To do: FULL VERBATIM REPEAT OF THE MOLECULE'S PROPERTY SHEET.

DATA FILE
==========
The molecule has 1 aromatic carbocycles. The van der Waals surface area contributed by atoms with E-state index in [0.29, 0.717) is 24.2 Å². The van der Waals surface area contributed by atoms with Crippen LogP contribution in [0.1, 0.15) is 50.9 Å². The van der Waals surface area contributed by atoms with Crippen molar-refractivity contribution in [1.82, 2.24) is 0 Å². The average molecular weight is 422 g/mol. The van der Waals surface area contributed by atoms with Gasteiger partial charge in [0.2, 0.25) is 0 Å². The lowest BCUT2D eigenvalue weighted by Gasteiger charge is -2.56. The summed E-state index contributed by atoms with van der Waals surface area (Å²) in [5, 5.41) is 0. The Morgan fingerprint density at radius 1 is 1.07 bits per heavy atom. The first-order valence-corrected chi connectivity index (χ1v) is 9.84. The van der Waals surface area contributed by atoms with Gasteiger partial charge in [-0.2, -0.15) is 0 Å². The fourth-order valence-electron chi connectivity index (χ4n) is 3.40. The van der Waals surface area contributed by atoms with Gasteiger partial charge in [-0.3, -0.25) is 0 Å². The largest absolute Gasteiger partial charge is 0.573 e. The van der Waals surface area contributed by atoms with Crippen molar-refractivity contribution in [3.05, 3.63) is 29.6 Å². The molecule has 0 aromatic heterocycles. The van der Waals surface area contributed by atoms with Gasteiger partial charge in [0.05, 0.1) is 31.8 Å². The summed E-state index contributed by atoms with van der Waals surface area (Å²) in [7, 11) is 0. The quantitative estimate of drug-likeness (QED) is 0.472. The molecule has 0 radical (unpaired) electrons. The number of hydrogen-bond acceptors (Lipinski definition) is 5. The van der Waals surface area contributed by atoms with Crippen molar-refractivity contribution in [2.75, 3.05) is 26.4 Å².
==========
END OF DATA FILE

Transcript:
The molecule has 1 aromatic carbocycles. The van der Waals surface area contributed by atoms with E-state index in [0.29, 0.717) is 24.2 Å². The van der Waals surface area contributed by atoms with Crippen LogP contribution in [0.1, 0.15) is 50.9 Å². The van der Waals surface area contributed by atoms with Crippen molar-refractivity contribution in [1.82, 2.24) is 0 Å². The average molecular weight is 422 g/mol. The van der Waals surface area contributed by atoms with Gasteiger partial charge in [0.2, 0.25) is 0 Å². The lowest BCUT2D eigenvalue weighted by Gasteiger charge is -2.56. The summed E-state index contributed by atoms with van der Waals surface area (Å²) in [5, 5.41) is 0. The Morgan fingerprint density at radius 1 is 1.07 bits per heavy atom. The first-order valence-corrected chi connectivity index (χ1v) is 9.84. The van der Waals surface area contributed by atoms with Gasteiger partial charge in [-0.2, -0.15) is 0 Å². The fourth-order valence-electron chi connectivity index (χ4n) is 3.40. The van der Waals surface area contributed by atoms with Gasteiger partial charge in [-0.3, -0.25) is 0 Å². The largest absolute Gasteiger partial charge is 0.573 e. The van der Waals surface area contributed by atoms with Crippen molar-refractivity contribution in [3.05, 3.63) is 29.6 Å². The molecule has 0 aromatic heterocycles. The van der Waals surface area contributed by atoms with Gasteiger partial charge in [0.05, 0.1) is 31.8 Å². The summed E-state index contributed by atoms with van der Waals surface area (Å²) in [7, 11) is 0. The quantitative estimate of drug-likeness (QED) is 0.472. The molecule has 0 radical (unpaired) electrons. The number of hydrogen-bond acceptors (Lipinski definition) is 5. The van der Waals surface area contributed by atoms with Crippen molar-refractivity contribution in [2.75, 3.05) is 26.4 Å².